Sanofi ($SNY) has re-upped with its partners at Medicines for Malaria Venture (MMV) in hopes of developing a single-dose treatment for the infectious disease, advancing a pair of candidates through mid-stage development.
Under an agreement signed in 2011, the partners are working to develop an alternative to standard artemisinin-based combination therapies, which commonly require three days to administer and have run into treatment resistance problems in the developing world.
Sanofi brought in MMV to vet its compound library in search of combos that could improve upon what's on the market, and the pair settled on OZ439, a synthetic peroxide with the potential to kill the parasite responsible for malaria with a single dose. The partners have launched a Phase IIb study of OZ439 coupled with the common antimalarial piperaquine, and, with the extension of their agreement, plan to launch a Phase IIb trial matching it with the similar ferroquine later this summer.
Once data from the two studies are available, Sanofi and MMV's joint steering committee will decide which, if any, of the cocktails merits Phase III development.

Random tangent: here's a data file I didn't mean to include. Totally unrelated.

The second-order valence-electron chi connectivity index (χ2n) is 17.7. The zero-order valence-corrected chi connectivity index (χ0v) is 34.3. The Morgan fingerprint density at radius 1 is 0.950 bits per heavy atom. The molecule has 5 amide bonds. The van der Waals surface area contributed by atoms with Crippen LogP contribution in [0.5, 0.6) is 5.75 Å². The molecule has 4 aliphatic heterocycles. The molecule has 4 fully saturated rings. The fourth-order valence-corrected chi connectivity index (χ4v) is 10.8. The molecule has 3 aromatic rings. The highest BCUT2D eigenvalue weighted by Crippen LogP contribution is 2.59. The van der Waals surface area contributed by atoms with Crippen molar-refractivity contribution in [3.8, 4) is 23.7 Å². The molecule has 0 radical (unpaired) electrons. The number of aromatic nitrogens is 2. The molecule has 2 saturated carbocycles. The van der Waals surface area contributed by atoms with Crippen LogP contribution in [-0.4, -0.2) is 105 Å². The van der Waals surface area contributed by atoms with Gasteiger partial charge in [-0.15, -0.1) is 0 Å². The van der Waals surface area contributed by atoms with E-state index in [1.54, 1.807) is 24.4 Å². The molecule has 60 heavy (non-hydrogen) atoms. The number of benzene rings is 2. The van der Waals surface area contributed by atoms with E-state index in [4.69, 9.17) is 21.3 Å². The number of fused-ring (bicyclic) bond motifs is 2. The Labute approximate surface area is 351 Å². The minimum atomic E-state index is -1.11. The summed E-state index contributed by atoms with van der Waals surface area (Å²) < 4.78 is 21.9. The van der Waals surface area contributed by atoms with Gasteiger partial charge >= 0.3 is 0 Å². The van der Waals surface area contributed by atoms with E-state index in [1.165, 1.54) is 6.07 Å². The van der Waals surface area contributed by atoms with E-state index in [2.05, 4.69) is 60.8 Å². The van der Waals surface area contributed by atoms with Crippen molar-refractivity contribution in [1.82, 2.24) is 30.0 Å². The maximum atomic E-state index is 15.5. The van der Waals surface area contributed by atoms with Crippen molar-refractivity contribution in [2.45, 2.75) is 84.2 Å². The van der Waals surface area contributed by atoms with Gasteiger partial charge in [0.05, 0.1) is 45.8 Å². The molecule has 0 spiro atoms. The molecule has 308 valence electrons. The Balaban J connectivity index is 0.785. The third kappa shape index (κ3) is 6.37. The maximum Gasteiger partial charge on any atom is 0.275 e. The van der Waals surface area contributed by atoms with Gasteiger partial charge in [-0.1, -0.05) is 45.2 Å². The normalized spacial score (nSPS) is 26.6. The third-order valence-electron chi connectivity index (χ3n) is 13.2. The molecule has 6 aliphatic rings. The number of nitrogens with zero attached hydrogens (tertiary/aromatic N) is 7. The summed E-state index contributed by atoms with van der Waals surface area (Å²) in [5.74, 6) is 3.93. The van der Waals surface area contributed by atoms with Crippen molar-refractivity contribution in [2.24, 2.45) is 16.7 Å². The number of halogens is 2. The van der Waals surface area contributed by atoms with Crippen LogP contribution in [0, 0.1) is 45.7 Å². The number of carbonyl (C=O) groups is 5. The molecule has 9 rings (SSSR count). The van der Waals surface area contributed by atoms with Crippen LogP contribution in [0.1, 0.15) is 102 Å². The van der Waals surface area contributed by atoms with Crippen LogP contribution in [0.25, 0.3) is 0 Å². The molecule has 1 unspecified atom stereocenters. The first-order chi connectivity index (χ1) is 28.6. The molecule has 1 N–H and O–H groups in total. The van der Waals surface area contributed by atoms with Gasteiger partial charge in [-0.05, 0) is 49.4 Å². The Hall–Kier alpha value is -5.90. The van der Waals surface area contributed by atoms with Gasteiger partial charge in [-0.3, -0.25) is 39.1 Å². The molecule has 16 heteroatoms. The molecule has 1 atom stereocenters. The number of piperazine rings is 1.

"By joining the fight against infectious diseases around the world and extending the successful collaboration with MMV, we aim to stay one step ahead of this ever-changing threat and work together toward the eradication of malaria," Sanofi Chief Scientific Officer Gary Nabel said in a statement.
The need for novel malaria treatments has only escalated in recent years, as resistance to artemisinin has increased in Southeast Asia, spurring fears that the same could spread to Africa, home to nearly 90% of the world's annual 584,000 malaria deaths, Sanofi said.
Earlier this month, a group of Scottish scientists working with MMV reported that a human blood-derived treatment posted stellar results in preclinical studies. The therapy's promise convinced Merck KGaA to step in and license the program, and the German drugmaker is working to swiftly move the candidate into clinical development.
MMV has signed scores of partnerships with industry and academia around the world, encouraging open-source R&D by shipping out free drug discovery kits to researchers. The nonprofit's banner product is called the Malaria Box, a collection 400 molecules found to be active against the disease. MMV's latest offering is the Bill & Melinda Gates Foundation-supported Pathogen Box, a collection of 400 more potential drugs with potential to treat malaria and a host of other neglected diseases.
- read the statement (PDF)